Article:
a/d trends: New Java Server Benchmark - jBOB

There's a new benchmark in town, one we'll be hearing more of in the coming future. This benchmark is interesting to the Java developer - especially one building server side Java (tm) applications.

Performance of such server-based Java applications currently have no properly defined transaction measurements and benchmark rates. We do however see benchmarks which have been institutionalized by the Java development community and typically quality the relative performance of client side workstations running Java e/g. CaffeineMark(tm). Also, the performance of just such enterprise/serverJava applications has been the object of criticism in recent times, so this provides an opportunity to set the record straight and compare Java server environments apples to apples.

This benchmark has been developed by IBM and is named "Business Object Benchmark for Java" or "jBOB". It is designed to quantify the performance of simple transactional server workloads written in Java. It models a typical electronic order entry business scenario. To provide high level of credibility to the benchmark, IBM has patterned it directly after the TPC-C workload, similar also to CPW workloads. JBOB is based on the business model used by TPC Benchmark C (tm), Standard Specification, Revision 3.3, April 8, 1997. In It is a multi-threaded, multi-user, database intensive application which stresses Java's threading, synchronization, JDBC and garbage collection support. The jBOB benchmark results are then audited and certified by Client/Sever Labs of Atlanta, GA. Client/Server Labs web site is: http://www.cslinc.com

The workload used by IBM's Business Object Benchmark for Java accordance with the Transaction Processing Council's (TPC) fair use policy, jBOB deviates from the TPC-C specification and is not comparable to any official TPC result. First and most importantly, jBOB is a specific executable code set and not a benchmark specification of work to be completed. It was written attempting to emulate common coding practices, not necessarily practices providing the best possible performance. Furthermore code is written to maximize platform independence and portability - thus 100 percent pure Java. There are other notable exceptions: menu response times are not measured; think time is implemented as a constant; and none of the screen I/O is done on the clients as required by the TPC specification.

Hardware configurations for jBOB are at the discretion of the tester. IBM has done it with "typical" AS/400 configurations. To achieve "apples to apples" comparisons, customers should look the number of SMP processors, amount of memory and size of number of disks/size of disks. As is typical for the AS/400, MHz will not be a particularly strong indicator of performance. At this point, jBOB does not seem to require configuration costs, thus there is no $/transaction cost. I theorize that this is because of the difficulty in obtaining reliable and current configuration costs for the multitude of Intel-based servers people use.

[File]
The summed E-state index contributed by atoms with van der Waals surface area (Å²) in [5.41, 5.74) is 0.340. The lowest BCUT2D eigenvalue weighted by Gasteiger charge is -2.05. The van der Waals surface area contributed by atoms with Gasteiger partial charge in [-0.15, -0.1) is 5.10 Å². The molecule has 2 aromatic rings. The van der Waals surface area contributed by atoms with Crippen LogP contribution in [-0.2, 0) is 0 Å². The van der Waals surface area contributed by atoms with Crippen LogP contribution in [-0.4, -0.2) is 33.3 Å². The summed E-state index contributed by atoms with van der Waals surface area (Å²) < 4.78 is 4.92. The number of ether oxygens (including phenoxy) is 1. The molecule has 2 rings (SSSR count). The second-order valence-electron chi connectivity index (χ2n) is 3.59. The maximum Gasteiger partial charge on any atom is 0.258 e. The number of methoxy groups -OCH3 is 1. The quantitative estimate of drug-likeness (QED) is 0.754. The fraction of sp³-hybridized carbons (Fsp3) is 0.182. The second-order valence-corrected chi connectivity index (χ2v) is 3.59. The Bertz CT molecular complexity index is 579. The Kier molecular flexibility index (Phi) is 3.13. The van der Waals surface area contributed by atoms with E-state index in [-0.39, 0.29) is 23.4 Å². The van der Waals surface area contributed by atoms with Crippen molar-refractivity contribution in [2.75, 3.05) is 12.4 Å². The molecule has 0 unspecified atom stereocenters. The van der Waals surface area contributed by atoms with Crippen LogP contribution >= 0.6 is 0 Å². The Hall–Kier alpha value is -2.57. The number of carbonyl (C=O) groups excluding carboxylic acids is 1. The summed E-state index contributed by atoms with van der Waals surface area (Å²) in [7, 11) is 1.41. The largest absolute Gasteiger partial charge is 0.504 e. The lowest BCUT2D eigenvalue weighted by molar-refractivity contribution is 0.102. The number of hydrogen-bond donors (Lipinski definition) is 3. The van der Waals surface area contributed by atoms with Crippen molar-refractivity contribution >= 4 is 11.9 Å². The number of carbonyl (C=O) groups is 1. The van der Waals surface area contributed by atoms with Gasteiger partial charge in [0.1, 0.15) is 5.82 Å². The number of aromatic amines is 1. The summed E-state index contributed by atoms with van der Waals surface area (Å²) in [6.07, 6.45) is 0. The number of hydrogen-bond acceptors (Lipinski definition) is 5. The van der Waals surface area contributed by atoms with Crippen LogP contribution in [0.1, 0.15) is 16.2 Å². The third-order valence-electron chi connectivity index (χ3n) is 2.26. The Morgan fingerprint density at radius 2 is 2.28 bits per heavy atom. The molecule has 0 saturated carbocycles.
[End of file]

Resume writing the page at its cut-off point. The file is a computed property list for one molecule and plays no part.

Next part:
JBOB results are reported as the number of jBOB transactions per second (jtps) executed during a valid measurement interval. During the measurement, each completed transaction is logged into a database file which stores the response time and type of the transaction. After each run is complete, a Java application processes the transaction log and automatically calculates the jtps rating. A valid interval is one which meets 90th percentile response time requirements as described in the TPC-C specification. Each measurement is forty minutes in length.

In addition to finding the peak throughput rating of the system, measurements were made to compare users vs. throughput results on the platform. During these measurements, only the total number of users was changed, by increasing or decreasing the number of threads per client JVM parameter. Points measured below the peak are always valid results, but points above the peak are invalid results. This number can be summarized as the number of threats running simultaneously.

Thus, one number (jtps) gives the benchmark observer a relative ranking of the muscularity of the Java server environment (how many transactions it is capable of at peak) and the other number (threads) gives us an idea of how optimized the environment if we look at the processor peak. This is a relative indicator of the efficiency of the threading, garbage collection and other JVM activities and overheads.

Not many results are in yet, but the early comparisons of AS/400 to Compaq makes the AS/400 look strong on both counts. On relatively similar configurations the AS/400 both handles more transactions and more threads than the others. A good start.

What is different about this benchmark is that it does not require the tester to implement the code according to a specification. So this "load and go" benchmark could potentially be pervasive, because it is inexpensive and simple. We expect to hear ordering details form IBM soon.

To become pervasive in the market, vendors will want to familiarize themselves with the source code, and see for themselves that the code is written with portability and fairness in mind. The whole benchmark would come to a halt if its code basis were biased to an AS/400 platform. IBM expresses willingness to work with any critique of this benchmark, which is only fair.

As an open, 100 percent pure Java Server benchmark… this one looks good!

Mark Buchner is president and founder of Astech Solutions Inc. (Aurora, Ontario), which applies technology to the practical needs of the AS/400 market. mbuchner@astech.com.

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